Watching the forecasts for the end of the growing season
In fall, gardeners in the Interior of Alaska follow the weather forecast very closely for frost advisory. They want to harvest their vegetables as late as possible to give them more time to grow. Since everyone does so, a frost forecast causes tweets and facebook postings reading something like “Get your vegetables in”, “harvest time”, or “frost in the forecast 🙁 ” to avoid that friends loose their harvest by the first frost. Thus, after the first frost Alaska kitchen counters are full of green tomatoes.
Interior Alaska’s growing season is very short
When the first night frost is in the forecast everyone also cuts all their frost sensitive, still blooming flowers and puts them in a vase inside the house to further enjoy the last flowers of summer. Frost in the Interior can be as late as June, for which Alaskans don’t start their yards prior to early June, and as early as end of August, i.e. only one month seems totally safe.
Today’s OOTD presents the last flowers of summer. This time was probably the last time I could wear this blazer this year. The first night frost has occurred and that is when I start putting the summer items like this blazer away for the next spring, o.k., late spring. March means still -20F (-28.9oC) or so here in the Interior.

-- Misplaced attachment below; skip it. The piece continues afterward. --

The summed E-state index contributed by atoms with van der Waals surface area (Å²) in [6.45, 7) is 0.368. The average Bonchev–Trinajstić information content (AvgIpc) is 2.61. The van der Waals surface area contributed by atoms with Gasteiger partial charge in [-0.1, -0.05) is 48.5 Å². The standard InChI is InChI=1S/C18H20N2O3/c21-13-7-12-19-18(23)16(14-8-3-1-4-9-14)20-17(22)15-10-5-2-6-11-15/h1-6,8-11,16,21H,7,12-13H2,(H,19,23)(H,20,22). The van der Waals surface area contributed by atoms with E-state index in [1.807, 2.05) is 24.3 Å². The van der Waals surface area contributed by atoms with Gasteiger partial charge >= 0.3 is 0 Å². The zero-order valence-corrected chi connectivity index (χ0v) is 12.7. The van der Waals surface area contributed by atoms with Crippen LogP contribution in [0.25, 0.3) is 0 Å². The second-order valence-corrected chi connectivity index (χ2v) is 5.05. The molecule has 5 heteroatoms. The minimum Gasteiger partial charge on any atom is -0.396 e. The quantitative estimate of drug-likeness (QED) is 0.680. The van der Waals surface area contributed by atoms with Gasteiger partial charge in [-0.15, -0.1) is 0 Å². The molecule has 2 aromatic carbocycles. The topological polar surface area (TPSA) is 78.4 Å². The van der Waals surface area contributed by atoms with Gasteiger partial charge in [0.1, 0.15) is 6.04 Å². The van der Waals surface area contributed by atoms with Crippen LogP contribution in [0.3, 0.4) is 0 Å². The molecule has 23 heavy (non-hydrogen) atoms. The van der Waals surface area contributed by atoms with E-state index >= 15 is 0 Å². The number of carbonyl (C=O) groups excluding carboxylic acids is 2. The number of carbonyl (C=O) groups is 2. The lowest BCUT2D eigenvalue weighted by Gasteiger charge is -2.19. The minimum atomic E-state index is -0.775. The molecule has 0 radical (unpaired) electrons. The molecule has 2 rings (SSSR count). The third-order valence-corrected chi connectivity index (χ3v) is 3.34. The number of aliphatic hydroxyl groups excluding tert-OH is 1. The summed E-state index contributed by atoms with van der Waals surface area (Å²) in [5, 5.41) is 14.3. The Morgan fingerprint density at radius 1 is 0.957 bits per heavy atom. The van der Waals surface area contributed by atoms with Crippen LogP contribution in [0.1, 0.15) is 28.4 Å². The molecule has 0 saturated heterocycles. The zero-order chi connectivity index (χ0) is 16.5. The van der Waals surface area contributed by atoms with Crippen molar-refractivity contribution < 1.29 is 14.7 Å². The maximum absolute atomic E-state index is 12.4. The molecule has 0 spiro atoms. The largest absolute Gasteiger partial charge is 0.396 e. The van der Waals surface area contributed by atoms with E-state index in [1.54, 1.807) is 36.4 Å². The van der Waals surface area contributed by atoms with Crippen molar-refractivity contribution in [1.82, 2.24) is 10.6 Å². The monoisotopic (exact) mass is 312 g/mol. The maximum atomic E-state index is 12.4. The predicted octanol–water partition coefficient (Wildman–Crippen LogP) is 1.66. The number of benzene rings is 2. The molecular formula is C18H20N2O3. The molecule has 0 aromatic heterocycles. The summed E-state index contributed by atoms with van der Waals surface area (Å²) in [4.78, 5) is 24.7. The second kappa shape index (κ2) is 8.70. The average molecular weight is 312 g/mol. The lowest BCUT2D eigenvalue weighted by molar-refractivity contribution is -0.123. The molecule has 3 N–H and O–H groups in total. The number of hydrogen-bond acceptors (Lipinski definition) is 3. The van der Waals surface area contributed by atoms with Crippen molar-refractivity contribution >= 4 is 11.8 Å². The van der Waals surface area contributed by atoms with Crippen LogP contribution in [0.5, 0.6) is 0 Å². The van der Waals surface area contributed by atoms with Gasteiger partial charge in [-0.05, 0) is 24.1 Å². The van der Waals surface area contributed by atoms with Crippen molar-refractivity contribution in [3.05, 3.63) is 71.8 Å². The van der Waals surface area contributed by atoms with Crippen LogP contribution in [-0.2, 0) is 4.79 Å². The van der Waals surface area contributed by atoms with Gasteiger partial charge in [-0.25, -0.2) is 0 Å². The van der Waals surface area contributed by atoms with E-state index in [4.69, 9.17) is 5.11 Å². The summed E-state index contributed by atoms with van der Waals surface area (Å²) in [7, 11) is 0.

For this outfit I paired my floral blazer with my little white dress and studded pumps. The pumps pick up the color of the blazer. Adding red to a little white dress is a classic. Tweet this. I accessorized with a beads charm necklace and matching earrings.
The fact that we had the first frost does not mean that I will now totally switch to fall/winter items. I will use some of my summer items for layering to stretch their use and not become bored by wearing cold weather gear too early. See here for some layering tips.
When do you start wearing your fall clothes?
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Photos: G. Kramm
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